Friday, December 7, 2012

*Everyday Chatter

Last night I dreamed about a second, overlooked newsstand perched above Gem Spa... (send in your dreams...). [DVNY]

An amazing photographic journey of the NYC subways in 1973--courtesy of the EPA. [Narratively]

Enjoy the wonderful neon of New York City. [Stupefaction]

Sal Mineo shops for smut in an adult bookstore of 1965 Times Square. [VS]

"The Shore Theater’s iconic sign will not be coming back to the landmarked Coney Island building, according to the property holder, who says that the Hurricane Sandy-mangled marquee is unfixable and will have to be replaced." [BD]

Inside the East Village Eye. [EVG]

Watch the Deli Man--as the delis of NYC keep vanishing. [vimeo]

Looking back at Manhattan's lost diners. [NY90s]

Take a walk through a (mostly vanished) Hell's Kitchen. [J&KM]

There's now a Brooklyn neighborhood being called "Rambo." [Curbed]

Where do all the new New Yorkers go? To the most expensive neighborhoods. [WNYC]

Press play on this bedbug map of NYC and watch the epidemic explode. [bdbgs]

When a cupcake shop scene is deleted from Girls, is that a good sign that cupcakes are losing their luster? [Eater]

"How could she be so into frozen yogurt? I wondered. How could anyone? This was a dessert, after all, that oozed out of self-serve machines. It was served in a tub. Like margarine. It was nicknamed fro-yo." [NYO]

Click the following link only if you would like to see a man in crotchless pantyhose flash his penis on the L train. [Gothamist]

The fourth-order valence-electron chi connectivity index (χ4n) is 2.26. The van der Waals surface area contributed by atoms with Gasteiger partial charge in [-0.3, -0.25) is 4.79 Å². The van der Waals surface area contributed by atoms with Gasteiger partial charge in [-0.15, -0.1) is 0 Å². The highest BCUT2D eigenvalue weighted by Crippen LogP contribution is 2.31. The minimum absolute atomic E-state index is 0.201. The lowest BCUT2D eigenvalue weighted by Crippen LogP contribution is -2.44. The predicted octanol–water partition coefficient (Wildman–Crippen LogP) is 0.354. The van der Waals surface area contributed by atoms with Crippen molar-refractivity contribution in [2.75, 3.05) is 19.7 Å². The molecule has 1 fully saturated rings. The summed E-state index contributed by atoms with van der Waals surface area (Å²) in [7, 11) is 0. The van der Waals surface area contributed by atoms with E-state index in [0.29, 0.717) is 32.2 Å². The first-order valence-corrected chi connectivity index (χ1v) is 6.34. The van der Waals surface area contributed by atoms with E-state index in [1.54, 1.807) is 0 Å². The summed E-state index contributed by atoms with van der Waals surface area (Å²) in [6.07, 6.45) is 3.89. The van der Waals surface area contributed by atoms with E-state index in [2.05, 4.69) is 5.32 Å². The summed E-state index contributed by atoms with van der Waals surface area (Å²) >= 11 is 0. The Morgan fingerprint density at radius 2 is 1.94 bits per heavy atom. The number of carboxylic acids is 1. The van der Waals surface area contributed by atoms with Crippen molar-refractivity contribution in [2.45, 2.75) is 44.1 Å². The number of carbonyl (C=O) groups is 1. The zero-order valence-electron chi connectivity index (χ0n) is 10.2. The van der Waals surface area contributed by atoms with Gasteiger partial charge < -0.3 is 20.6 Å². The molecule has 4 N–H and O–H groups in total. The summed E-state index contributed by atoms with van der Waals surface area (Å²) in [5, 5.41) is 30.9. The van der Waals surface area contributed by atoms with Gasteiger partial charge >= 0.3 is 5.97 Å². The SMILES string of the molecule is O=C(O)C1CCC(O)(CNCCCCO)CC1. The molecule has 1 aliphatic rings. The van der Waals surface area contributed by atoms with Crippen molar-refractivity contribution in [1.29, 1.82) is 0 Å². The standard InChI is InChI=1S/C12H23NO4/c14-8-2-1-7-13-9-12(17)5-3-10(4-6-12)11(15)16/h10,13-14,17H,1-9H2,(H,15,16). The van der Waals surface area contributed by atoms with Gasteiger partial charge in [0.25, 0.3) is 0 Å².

vidvedg 417 said...

Less dreamin', more grumblin'.

Ed said...

The Observer article is excellent, and one of the commentators gave a shout out to this site.

Combined with the WNYC article, the impression is unmistakable that Manhattan has turned into a sort of carless suburb, in large part to the reversal of the exodus to the actual suburbs in the 1970s, but without any changes in values that prompted the parents of these people to move to the suburbs in the first place.

But the return of a sort of 50s style conformity and blandness is nationwide, and has been noted by other cultural commentators without reference to New York, where the change has simply been the most dramatic because parts of the city had been so at odds with the dominant culture. Which means that though I keep on wanting to run screaming from the city, I'm not sure if it would really be better elsewhere. You still stumble on surviving bits of pre-hypergentrification New York on occasion.